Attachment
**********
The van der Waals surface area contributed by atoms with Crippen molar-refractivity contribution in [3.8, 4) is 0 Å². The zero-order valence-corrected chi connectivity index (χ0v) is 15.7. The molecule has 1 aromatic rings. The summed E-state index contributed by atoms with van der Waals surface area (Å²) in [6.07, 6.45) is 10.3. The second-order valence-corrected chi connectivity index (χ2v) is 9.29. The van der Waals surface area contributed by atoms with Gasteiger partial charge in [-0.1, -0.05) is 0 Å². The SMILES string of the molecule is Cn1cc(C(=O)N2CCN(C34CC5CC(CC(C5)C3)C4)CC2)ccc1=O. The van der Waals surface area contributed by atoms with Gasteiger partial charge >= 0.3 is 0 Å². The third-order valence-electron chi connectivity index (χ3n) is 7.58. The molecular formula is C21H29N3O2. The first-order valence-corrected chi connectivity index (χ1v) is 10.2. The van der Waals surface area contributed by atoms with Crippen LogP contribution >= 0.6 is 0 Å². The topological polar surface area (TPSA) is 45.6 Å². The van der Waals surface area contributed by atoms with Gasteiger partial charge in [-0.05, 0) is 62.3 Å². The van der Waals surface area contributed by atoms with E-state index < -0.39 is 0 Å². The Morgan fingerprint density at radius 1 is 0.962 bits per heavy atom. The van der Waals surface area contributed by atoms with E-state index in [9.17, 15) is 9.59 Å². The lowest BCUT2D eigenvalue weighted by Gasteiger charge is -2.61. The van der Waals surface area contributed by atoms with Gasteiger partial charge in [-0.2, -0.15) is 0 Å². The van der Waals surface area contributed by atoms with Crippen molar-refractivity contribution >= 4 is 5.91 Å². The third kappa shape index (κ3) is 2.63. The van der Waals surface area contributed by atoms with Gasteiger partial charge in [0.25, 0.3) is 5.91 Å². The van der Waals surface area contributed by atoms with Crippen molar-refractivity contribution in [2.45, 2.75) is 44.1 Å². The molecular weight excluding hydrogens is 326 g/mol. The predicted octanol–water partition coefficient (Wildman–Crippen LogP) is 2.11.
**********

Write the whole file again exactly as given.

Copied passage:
The van der Waals surface area contributed by atoms with Crippen molar-refractivity contribution in [3.8, 4) is 0 Å². The zero-order valence-corrected chi connectivity index (χ0v) is 15.7. The molecule has 1 aromatic rings. The summed E-state index contributed by atoms with van der Waals surface area (Å²) in [6.07, 6.45) is 10.3. The second-order valence-corrected chi connectivity index (χ2v) is 9.29. The van der Waals surface area contributed by atoms with Gasteiger partial charge in [-0.1, -0.05) is 0 Å². The SMILES string of the molecule is Cn1cc(C(=O)N2CCN(C34CC5CC(CC(C5)C3)C4)CC2)ccc1=O. The van der Waals surface area contributed by atoms with Gasteiger partial charge >= 0.3 is 0 Å². The third-order valence-electron chi connectivity index (χ3n) is 7.58. The molecular formula is C21H29N3O2. The first-order valence-corrected chi connectivity index (χ1v) is 10.2. The van der Waals surface area contributed by atoms with Crippen LogP contribution >= 0.6 is 0 Å². The topological polar surface area (TPSA) is 45.6 Å². The van der Waals surface area contributed by atoms with Gasteiger partial charge in [-0.05, 0) is 62.3 Å². The van der Waals surface area contributed by atoms with E-state index < -0.39 is 0 Å². The Morgan fingerprint density at radius 1 is 0.962 bits per heavy atom. The van der Waals surface area contributed by atoms with E-state index in [9.17, 15) is 9.59 Å². The lowest BCUT2D eigenvalue weighted by Gasteiger charge is -2.61. The van der Waals surface area contributed by atoms with Gasteiger partial charge in [-0.2, -0.15) is 0 Å². The van der Waals surface area contributed by atoms with Crippen molar-refractivity contribution >= 4 is 5.91 Å². The third kappa shape index (κ3) is 2.63. The van der Waals surface area contributed by atoms with Gasteiger partial charge in [0.25, 0.3) is 5.91 Å². The van der Waals surface area contributed by atoms with Crippen molar-refractivity contribution in [2.45, 2.75) is 44.1 Å². The molecular weight excluding hydrogens is 326 g/mol. The predicted octanol–water partition coefficient (Wildman–Crippen LogP) is 2.11.